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Moderate decline seen from peak crop prices

December 9, 2011

Dr. Chris Hurt, an agricultural economist at Purdue University

    Agricultural projections for 2012 in the United States are fairly good, with "a pretty smooth landing on the other side" for farm producers after enjoying peak crop prices this year.
    That's according to Dr. Chris Hurt, a 31-year agricultural economist at Purdue University, who delivered the annual Ag Outlook report on Thursday night to some 100 people at a supper held in the 4-H Fairgrounds dining hall at Monroe.
    Hurt said there will be a moderate decline in demand next year from heights experienced in 2011, allowing supply to catch up after a five-year growth in purchases.
    Among factors ahead, he said, are a drop in corn use for ethanol, a decrease in sales of soybeans to China, and continuation of extreme drought across the southern half of the nation—from lower California and curving up to Virginia. Extended drought, with Texas having its driest period in a century, will create higher prices for crops elsewhere, with weather improvement anticipated in the middle and upper midwest, he reported.
    Dr. Hurt said the national economy, still recovering from the effects of the greatest financial crisis since the 1930s, has brought "total economic activity" in the U.S. back up to where it was before the 2008-09 disaster.
    However, he cautioned, the various monetary crises besetting Europe could "come back to haunt us again" in 2012. Problems in Europe "have really shaken the [stock] market," he stated.
    Hurt said Purdue analysts predict national economic growth next year of 1.4 to 2.4 percent, unemployment no lower than 8.5 percent, and a consumer price index 2.5 to 3.5 percent higher.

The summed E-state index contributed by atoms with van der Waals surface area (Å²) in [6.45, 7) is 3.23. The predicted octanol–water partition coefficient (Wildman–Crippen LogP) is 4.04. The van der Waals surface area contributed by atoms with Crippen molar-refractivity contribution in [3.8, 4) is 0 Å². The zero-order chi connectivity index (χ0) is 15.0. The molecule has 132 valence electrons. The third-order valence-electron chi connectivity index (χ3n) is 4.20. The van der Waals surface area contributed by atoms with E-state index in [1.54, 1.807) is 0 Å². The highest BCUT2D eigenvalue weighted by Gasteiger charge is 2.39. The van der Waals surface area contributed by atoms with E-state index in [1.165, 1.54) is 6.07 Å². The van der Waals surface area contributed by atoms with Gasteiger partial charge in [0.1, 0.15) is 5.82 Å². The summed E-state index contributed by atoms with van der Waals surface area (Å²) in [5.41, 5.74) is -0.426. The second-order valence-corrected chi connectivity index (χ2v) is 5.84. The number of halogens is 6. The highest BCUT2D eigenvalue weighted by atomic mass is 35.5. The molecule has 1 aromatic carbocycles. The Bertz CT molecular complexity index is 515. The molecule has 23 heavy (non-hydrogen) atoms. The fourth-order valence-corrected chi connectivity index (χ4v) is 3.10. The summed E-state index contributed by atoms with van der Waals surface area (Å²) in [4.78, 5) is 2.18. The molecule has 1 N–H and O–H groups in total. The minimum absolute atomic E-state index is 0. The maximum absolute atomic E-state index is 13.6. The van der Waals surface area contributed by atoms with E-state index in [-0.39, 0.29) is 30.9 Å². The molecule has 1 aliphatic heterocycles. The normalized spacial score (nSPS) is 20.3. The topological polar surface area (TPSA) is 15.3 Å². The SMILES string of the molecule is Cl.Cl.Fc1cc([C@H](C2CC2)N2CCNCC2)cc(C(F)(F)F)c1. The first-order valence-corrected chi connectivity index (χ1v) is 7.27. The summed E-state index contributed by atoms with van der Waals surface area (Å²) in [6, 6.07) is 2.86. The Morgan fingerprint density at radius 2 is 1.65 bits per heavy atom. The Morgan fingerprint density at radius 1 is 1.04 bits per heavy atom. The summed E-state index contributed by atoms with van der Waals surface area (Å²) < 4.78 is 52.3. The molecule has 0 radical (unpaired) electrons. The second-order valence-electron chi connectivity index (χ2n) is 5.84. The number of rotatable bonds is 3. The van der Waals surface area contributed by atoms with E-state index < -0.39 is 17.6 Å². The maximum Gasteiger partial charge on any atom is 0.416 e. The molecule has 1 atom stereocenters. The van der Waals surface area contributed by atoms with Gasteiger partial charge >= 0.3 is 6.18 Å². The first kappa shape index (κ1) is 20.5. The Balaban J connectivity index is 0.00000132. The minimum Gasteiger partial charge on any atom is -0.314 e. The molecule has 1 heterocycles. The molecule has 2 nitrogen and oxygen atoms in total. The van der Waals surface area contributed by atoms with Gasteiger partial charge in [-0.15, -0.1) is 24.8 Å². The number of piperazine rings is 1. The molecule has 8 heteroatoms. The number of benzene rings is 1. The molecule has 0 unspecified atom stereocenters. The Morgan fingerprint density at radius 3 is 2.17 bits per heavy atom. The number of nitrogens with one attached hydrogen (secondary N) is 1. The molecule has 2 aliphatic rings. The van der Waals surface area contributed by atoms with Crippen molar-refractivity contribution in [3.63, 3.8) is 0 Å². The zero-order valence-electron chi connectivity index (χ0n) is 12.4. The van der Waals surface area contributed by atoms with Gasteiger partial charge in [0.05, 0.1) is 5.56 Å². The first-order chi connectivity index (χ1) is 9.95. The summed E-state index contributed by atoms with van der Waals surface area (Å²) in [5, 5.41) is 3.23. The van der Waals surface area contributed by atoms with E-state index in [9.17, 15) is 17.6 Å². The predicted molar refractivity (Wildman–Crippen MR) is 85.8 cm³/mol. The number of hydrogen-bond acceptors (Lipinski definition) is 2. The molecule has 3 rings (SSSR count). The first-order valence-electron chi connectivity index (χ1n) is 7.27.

He noted that, with 14 million people out of work, adding 100,000 people to the workforce per month means it take five or six years to reach full employment in the U.S.
    Good news for the future, he said, includes "fuel from farms," meaning corn-based ethanol, and rising personal incomes in developing countries, but bad news is the weak dollar and the slowness of overall national economic recovery.
    Dr. Hurt summed up the farm situation for 2012 this way:
    —Corn could have an average price of $6.40 to $6.45 per bushel in the U.S., with about $5.65 per bushel in 2013.
    — Soybeans could have prices of $12.60 per bushel in 2012 and $11.50 per bushel in 2013.
    — There has been a cutback in the size of beef cattle herds, which will lead, he said, to record high beef prices in stores in 2012.
    — Pig prices are likely to be about the same next year as this year, said Hurt, but producers will make more money because of a drop in corn prices, since 60 percent of the cost of raising pigs is feeding them.
    — Dairy cattle owners could see a price of $18.50 per 100 pounds of milk, which will be offset by cheaper feed costs, he stated.
    — Land values should average $6,500 to $7,000 per acre in the midwest, up from current averages of $5,700 to $6,500. Land prices have risen eight to 10 percent just since June, he revealed.

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